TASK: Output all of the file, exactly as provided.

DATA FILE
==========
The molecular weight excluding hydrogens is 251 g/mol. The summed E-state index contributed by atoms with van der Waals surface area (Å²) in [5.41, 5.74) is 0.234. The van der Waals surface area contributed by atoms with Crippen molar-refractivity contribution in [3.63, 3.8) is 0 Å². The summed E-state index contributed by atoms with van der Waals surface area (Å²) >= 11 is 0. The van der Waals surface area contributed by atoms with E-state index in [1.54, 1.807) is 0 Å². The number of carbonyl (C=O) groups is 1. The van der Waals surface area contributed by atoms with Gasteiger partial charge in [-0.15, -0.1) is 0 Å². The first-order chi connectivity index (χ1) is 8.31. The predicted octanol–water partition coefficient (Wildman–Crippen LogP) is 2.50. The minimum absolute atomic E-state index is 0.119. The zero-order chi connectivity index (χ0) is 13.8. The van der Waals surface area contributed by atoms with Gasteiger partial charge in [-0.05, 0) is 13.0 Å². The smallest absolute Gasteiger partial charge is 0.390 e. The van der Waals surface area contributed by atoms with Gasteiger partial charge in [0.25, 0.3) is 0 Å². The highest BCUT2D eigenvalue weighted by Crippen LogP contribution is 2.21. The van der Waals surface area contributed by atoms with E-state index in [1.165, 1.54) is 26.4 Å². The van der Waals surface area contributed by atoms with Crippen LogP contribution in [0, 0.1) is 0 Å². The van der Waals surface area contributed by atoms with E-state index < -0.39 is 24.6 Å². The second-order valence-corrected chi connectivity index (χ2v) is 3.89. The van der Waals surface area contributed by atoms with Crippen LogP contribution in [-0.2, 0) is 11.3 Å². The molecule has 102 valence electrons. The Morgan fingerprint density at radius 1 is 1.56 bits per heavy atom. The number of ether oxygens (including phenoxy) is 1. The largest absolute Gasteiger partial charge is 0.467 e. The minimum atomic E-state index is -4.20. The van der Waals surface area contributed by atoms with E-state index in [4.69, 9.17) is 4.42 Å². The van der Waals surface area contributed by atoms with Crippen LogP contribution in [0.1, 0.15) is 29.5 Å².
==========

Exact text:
The molecular weight excluding hydrogens is 251 g/mol. The summed E-state index contributed by atoms with van der Waals surface area (Å²) in [5.41, 5.74) is 0.234. The van der Waals surface area contributed by atoms with Crippen molar-refractivity contribution in [3.63, 3.8) is 0 Å². The summed E-state index contributed by atoms with van der Waals surface area (Å²) >= 11 is 0. The van der Waals surface area contributed by atoms with E-state index in [1.54, 1.807) is 0 Å². The number of carbonyl (C=O) groups is 1. The van der Waals surface area contributed by atoms with Gasteiger partial charge in [-0.15, -0.1) is 0 Å². The first-order chi connectivity index (χ1) is 8.31. The predicted octanol–water partition coefficient (Wildman–Crippen LogP) is 2.50. The minimum absolute atomic E-state index is 0.119. The zero-order chi connectivity index (χ0) is 13.8. The van der Waals surface area contributed by atoms with Gasteiger partial charge in [-0.05, 0) is 13.0 Å². The smallest absolute Gasteiger partial charge is 0.390 e. The van der Waals surface area contributed by atoms with Gasteiger partial charge in [0.25, 0.3) is 0 Å². The highest BCUT2D eigenvalue weighted by Crippen LogP contribution is 2.21. The van der Waals surface area contributed by atoms with E-state index in [1.165, 1.54) is 26.4 Å². The van der Waals surface area contributed by atoms with Crippen LogP contribution in [0, 0.1) is 0 Å². The van der Waals surface area contributed by atoms with E-state index < -0.39 is 24.6 Å². The second-order valence-corrected chi connectivity index (χ2v) is 3.89. The van der Waals surface area contributed by atoms with Crippen LogP contribution in [-0.2, 0) is 11.3 Å². The molecule has 102 valence electrons. The Morgan fingerprint density at radius 1 is 1.56 bits per heavy atom. The number of ether oxygens (including phenoxy) is 1. The largest absolute Gasteiger partial charge is 0.467 e. The minimum atomic E-state index is -4.20. The van der Waals surface area contributed by atoms with E-state index in [4.69, 9.17) is 4.42 Å². The van der Waals surface area contributed by atoms with Crippen LogP contribution in [0.1, 0.15) is 29.5 Å².